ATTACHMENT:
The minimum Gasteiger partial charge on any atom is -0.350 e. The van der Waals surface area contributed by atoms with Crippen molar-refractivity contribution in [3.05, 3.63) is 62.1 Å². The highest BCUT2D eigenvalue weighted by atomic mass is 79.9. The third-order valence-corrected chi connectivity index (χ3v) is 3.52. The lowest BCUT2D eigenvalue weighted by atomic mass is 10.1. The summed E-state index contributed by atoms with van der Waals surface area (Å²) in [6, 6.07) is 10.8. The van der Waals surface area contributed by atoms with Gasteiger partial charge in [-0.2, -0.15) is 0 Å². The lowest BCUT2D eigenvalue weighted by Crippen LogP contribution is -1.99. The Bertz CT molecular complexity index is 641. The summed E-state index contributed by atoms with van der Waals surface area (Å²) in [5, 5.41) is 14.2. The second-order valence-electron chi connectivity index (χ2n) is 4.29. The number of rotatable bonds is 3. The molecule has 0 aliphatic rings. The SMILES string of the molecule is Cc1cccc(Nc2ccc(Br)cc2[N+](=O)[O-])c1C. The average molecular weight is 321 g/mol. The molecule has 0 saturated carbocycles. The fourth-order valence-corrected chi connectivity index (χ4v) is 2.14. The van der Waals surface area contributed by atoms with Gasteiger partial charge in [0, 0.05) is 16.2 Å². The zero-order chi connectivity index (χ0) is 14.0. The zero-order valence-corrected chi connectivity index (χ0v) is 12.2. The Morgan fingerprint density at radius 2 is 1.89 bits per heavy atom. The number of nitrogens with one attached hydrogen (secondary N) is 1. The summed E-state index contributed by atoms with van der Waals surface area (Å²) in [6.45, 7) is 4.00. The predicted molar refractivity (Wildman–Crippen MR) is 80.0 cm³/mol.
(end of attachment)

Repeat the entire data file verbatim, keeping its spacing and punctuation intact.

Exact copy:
The minimum Gasteiger partial charge on any atom is -0.350 e. The van der Waals surface area contributed by atoms with Crippen molar-refractivity contribution in [3.05, 3.63) is 62.1 Å². The highest BCUT2D eigenvalue weighted by atomic mass is 79.9. The third-order valence-corrected chi connectivity index (χ3v) is 3.52. The lowest BCUT2D eigenvalue weighted by atomic mass is 10.1. The summed E-state index contributed by atoms with van der Waals surface area (Å²) in [6, 6.07) is 10.8. The van der Waals surface area contributed by atoms with Gasteiger partial charge in [-0.2, -0.15) is 0 Å². The lowest BCUT2D eigenvalue weighted by Crippen LogP contribution is -1.99. The Bertz CT molecular complexity index is 641. The summed E-state index contributed by atoms with van der Waals surface area (Å²) in [5, 5.41) is 14.2. The second-order valence-electron chi connectivity index (χ2n) is 4.29. The number of rotatable bonds is 3. The molecule has 0 aliphatic rings. The SMILES string of the molecule is Cc1cccc(Nc2ccc(Br)cc2[N+](=O)[O-])c1C. The average molecular weight is 321 g/mol. The molecule has 0 saturated carbocycles. The fourth-order valence-corrected chi connectivity index (χ4v) is 2.14. The van der Waals surface area contributed by atoms with Gasteiger partial charge in [0, 0.05) is 16.2 Å². The zero-order chi connectivity index (χ0) is 14.0. The zero-order valence-corrected chi connectivity index (χ0v) is 12.2. The Morgan fingerprint density at radius 2 is 1.89 bits per heavy atom. The number of nitrogens with one attached hydrogen (secondary N) is 1. The summed E-state index contributed by atoms with van der Waals surface area (Å²) in [6.45, 7) is 4.00. The predicted molar refractivity (Wildman–Crippen MR) is 80.0 cm³/mol.